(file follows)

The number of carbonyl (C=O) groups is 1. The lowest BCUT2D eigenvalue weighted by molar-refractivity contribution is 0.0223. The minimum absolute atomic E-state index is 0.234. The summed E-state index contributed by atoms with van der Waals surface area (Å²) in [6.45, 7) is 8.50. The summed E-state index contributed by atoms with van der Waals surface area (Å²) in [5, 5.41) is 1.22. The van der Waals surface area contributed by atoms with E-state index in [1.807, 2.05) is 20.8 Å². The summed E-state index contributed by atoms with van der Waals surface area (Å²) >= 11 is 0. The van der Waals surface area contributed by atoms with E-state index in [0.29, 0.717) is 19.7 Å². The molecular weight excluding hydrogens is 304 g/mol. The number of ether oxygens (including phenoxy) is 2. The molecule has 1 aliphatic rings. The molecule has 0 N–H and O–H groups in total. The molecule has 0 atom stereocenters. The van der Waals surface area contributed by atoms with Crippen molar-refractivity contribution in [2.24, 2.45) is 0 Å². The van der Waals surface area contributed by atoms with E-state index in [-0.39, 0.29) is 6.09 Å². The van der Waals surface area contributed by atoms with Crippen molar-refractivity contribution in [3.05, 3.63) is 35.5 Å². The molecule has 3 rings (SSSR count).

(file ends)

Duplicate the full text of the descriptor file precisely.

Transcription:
The number of carbonyl (C=O) groups is 1. The lowest BCUT2D eigenvalue weighted by molar-refractivity contribution is 0.0223. The minimum absolute atomic E-state index is 0.234. The summed E-state index contributed by atoms with van der Waals surface area (Å²) in [6.45, 7) is 8.50. The summed E-state index contributed by atoms with van der Waals surface area (Å²) in [5, 5.41) is 1.22. The van der Waals surface area contributed by atoms with E-state index in [1.807, 2.05) is 20.8 Å². The summed E-state index contributed by atoms with van der Waals surface area (Å²) >= 11 is 0. The van der Waals surface area contributed by atoms with E-state index in [0.29, 0.717) is 19.7 Å². The molecular weight excluding hydrogens is 304 g/mol. The number of ether oxygens (including phenoxy) is 2. The molecule has 1 aliphatic rings. The molecule has 0 N–H and O–H groups in total. The molecule has 0 atom stereocenters. The van der Waals surface area contributed by atoms with Crippen molar-refractivity contribution in [2.24, 2.45) is 0 Å². The van der Waals surface area contributed by atoms with E-state index in [-0.39, 0.29) is 6.09 Å². The van der Waals surface area contributed by atoms with Crippen molar-refractivity contribution in [3.05, 3.63) is 35.5 Å². The molecule has 3 rings (SSSR count).